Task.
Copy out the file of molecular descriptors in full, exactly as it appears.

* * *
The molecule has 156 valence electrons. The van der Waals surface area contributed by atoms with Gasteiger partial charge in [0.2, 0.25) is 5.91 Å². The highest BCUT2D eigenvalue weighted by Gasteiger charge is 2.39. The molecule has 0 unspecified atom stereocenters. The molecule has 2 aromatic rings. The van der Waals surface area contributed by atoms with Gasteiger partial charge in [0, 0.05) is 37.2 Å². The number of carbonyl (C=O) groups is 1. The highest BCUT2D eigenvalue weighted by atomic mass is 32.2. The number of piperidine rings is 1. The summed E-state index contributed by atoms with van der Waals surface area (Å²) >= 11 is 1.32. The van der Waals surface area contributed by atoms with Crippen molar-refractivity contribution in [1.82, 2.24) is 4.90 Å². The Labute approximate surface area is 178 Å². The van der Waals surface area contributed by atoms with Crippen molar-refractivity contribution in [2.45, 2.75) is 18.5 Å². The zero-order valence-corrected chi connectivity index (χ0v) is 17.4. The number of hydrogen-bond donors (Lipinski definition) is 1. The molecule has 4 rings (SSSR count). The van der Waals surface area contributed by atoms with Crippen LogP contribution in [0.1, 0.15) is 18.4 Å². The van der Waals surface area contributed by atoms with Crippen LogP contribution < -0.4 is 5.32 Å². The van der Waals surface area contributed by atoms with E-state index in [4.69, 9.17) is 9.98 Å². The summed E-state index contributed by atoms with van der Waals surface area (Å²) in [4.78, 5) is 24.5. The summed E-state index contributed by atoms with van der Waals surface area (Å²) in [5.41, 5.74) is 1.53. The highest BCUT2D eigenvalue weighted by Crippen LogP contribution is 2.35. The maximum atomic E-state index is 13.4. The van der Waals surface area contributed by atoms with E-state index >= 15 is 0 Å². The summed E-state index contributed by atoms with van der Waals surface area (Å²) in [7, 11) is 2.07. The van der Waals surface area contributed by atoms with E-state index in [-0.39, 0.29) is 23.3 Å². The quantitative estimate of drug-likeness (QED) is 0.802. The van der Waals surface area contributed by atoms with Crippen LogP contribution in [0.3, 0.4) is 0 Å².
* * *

The molecule has 156 valence electrons. The van der Waals surface area contributed by atoms with Gasteiger partial charge in [0.2, 0.25) is 5.91 Å². The highest BCUT2D eigenvalue weighted by Gasteiger charge is 2.39. The molecule has 0 unspecified atom stereocenters. The molecule has 2 aromatic rings. The van der Waals surface area contributed by atoms with Gasteiger partial charge in [0, 0.05) is 37.2 Å². The number of carbonyl (C=O) groups is 1. The highest BCUT2D eigenvalue weighted by atomic mass is 32.2. The number of piperidine rings is 1. The summed E-state index contributed by atoms with van der Waals surface area (Å²) >= 11 is 1.32. The van der Waals surface area contributed by atoms with Crippen molar-refractivity contribution in [1.82, 2.24) is 4.90 Å². The Labute approximate surface area is 178 Å². The van der Waals surface area contributed by atoms with Crippen molar-refractivity contribution in [2.45, 2.75) is 18.5 Å². The zero-order valence-corrected chi connectivity index (χ0v) is 17.4. The number of hydrogen-bond donors (Lipinski definition) is 1. The molecule has 4 rings (SSSR count). The van der Waals surface area contributed by atoms with Crippen LogP contribution in [0.1, 0.15) is 18.4 Å². The van der Waals surface area contributed by atoms with Crippen LogP contribution < -0.4 is 5.32 Å². The van der Waals surface area contributed by atoms with E-state index in [4.69, 9.17) is 9.98 Å². The summed E-state index contributed by atoms with van der Waals surface area (Å²) in [4.78, 5) is 24.5. The summed E-state index contributed by atoms with van der Waals surface area (Å²) in [5.41, 5.74) is 1.53. The highest BCUT2D eigenvalue weighted by Crippen LogP contribution is 2.35. The maximum atomic E-state index is 13.4. The van der Waals surface area contributed by atoms with E-state index >= 15 is 0 Å². The summed E-state index contributed by atoms with van der Waals surface area (Å²) in [7, 11) is 2.07. The van der Waals surface area contributed by atoms with E-state index in [-0.39, 0.29) is 23.3 Å². The quantitative estimate of drug-likeness (QED) is 0.802. The van der Waals surface area contributed by atoms with Crippen LogP contribution in [0.3, 0.4) is 0 Å².